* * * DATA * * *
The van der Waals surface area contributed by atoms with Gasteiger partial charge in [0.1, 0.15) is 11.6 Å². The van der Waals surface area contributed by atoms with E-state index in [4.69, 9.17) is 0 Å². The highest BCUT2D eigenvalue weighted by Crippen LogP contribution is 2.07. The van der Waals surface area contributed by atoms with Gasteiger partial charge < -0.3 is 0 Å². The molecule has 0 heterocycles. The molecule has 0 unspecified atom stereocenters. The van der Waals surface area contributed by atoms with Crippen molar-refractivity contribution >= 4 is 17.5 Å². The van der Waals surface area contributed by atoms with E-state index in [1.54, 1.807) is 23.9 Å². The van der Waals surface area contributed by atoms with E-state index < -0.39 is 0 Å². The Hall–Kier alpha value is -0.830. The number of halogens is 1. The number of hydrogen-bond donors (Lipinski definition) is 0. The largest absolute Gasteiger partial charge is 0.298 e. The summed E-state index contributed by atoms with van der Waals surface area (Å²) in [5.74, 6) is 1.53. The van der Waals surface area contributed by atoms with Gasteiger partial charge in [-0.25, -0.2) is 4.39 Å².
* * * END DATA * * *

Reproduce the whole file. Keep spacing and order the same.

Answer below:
The van der Waals surface area contributed by atoms with Gasteiger partial charge in [0.1, 0.15) is 11.6 Å². The van der Waals surface area contributed by atoms with E-state index in [4.69, 9.17) is 0 Å². The highest BCUT2D eigenvalue weighted by Crippen LogP contribution is 2.07. The van der Waals surface area contributed by atoms with Gasteiger partial charge < -0.3 is 0 Å². The molecule has 0 heterocycles. The molecule has 0 unspecified atom stereocenters. The van der Waals surface area contributed by atoms with Crippen molar-refractivity contribution >= 4 is 17.5 Å². The van der Waals surface area contributed by atoms with E-state index in [1.54, 1.807) is 23.9 Å². The van der Waals surface area contributed by atoms with E-state index < -0.39 is 0 Å². The Hall–Kier alpha value is -0.830. The number of halogens is 1. The number of hydrogen-bond donors (Lipinski definition) is 0. The largest absolute Gasteiger partial charge is 0.298 e. The summed E-state index contributed by atoms with van der Waals surface area (Å²) in [5.74, 6) is 1.53. The van der Waals surface area contributed by atoms with Gasteiger partial charge in [-0.25, -0.2) is 4.39 Å².